I didn’t have the regular Hobgoblin as a kid.  I was never much attached to the character, really.  I did have the little diecast version, and one of my cousins had this particular release, but that was the real extent of it.  The one seen in the review came to me courtesy of Max.  I’ve been working on my 5 inch Marvel collection for a while, and he had snagged this guy, but ultimately didn’t feel like he needed to keep him, so he was kind enough to pass him on to me.  How very kind of him.  The figure’s okay.  There were better Hobgoblins and just better figures in general in the line.  Even the basic Green Goblin’s honestly a better figure.  But, he’s certainly not bad, especially for the era.

#3234: Mr. Knight



“An expert on ancient Egypt, Steven Grant is thrust into action as Khonshu’s avatar, Mr. Knight, relying on his keen mind to enact his master’s will.”

Ohhhh! Every day I wake up, then I start to break up, lonely is a man without love!  Every day I start out, then I cry my heart out, lonely is a man without love! ….Are you guys tired of this yet?  Because, I can keep going.  Maybe I’ll just start every review with that.  You know, kick off every day with a with a little bit of Englebert?  No?  Yeah, okay, that’s fair.  Hey, how about just a little bit more Moon Knight?  There sure is a lot of Moon Knight stuff these days, and I’m on board for pretty much all of it, which translates to plenty for me to review here.  So, for the second day in a row, let’s have a look at a Moon Knight!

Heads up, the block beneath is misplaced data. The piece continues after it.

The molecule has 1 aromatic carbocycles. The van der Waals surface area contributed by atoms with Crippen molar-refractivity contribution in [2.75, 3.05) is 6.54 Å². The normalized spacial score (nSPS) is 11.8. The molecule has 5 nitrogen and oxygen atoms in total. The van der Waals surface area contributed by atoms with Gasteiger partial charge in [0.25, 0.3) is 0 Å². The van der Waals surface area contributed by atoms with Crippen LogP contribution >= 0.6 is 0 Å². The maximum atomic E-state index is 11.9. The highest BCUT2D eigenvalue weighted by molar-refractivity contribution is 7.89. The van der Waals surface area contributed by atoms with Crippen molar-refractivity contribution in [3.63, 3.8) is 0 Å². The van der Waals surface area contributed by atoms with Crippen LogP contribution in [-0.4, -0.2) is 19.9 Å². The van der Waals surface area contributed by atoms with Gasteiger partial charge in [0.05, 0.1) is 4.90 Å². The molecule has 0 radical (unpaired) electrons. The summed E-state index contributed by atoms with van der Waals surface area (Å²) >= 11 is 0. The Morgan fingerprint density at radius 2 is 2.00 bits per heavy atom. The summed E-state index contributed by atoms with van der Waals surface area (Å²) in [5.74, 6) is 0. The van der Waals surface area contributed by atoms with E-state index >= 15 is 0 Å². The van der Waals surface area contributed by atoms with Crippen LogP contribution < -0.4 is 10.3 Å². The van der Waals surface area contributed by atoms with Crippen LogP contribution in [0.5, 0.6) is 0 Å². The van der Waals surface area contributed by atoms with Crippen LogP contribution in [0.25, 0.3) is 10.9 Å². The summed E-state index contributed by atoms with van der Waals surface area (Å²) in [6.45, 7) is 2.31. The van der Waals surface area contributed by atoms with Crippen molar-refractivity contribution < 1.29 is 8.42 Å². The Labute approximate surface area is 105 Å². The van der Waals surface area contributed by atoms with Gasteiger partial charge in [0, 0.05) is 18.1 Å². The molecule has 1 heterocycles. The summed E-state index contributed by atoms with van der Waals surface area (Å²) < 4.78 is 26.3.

Mr. Knight is figure 1 in the the Infinity Ultron Series of Marvel Legends, which is, as noted yesterday, a Disney+ themed series.  He’s the second of the two Moon Knights in the set, and is, as mentioned in the bio, based on Steven’s powered up version, which is itself based on Declan Shalvey’s fancy-suited design for the character from the 2014 re-launch.  It marks the first time that the look has actually been translated into Legends form, though it’s supposedly been on the books since before we got the armored version in the Vulture Series.  Obviously, the figure’s patterned specifically on the show interpretation of the look, but there’s enough wiggle room for it to work either way.  The figure stands about 6 1/4 inches tall and has 32 points of articulation.  He’s structurally built pretty heavily on re-used parts from the Coulson suit body.  I’m gonna be honest, it’s a body that was decent for its time, but it’s kind of starting to show its age.  To try an update it at least a little bit, Hasbro’s fitted it with a new head, neck, tie, coat overlay, and legs.  The new head gives us his distinctive mask; it seems a little bit on the small side, but there’s at least a decent set-up with the texture work.  The new neck piece is similarly a little bit small, but the texturing matches well with the mask.  The new tie piece is likewise far more textured, capturing the unique patterning of his neck wear from the show.  The jacket piece features both the jacket and its underlying vest, with a lot more going on from a detailing standpoint than on prior pieces.  His new leg pieces aren’t drastically different than the previous ones, but now feature the pinless joints at the knees.  The feet, in contrast to the head, do seem a touch on the large side.  Not like clown shoes large or anything, but noticeably on the larger side.  Paint is rather sparse on this guy, as he’s almost entirely molded in white.  He does get just a little bit of accenting for his eyes and the buttons on his vest and jacket.  It’s enough for a visual pop, but he keeps the clean white look from the show.  Mr. Knight is packed with two sets of hands in fists and gripping poses, as well as his pair of eskrima sticks, which, it should be noted, are two distinctly different pieces, as they were in the show.  That’s impressive.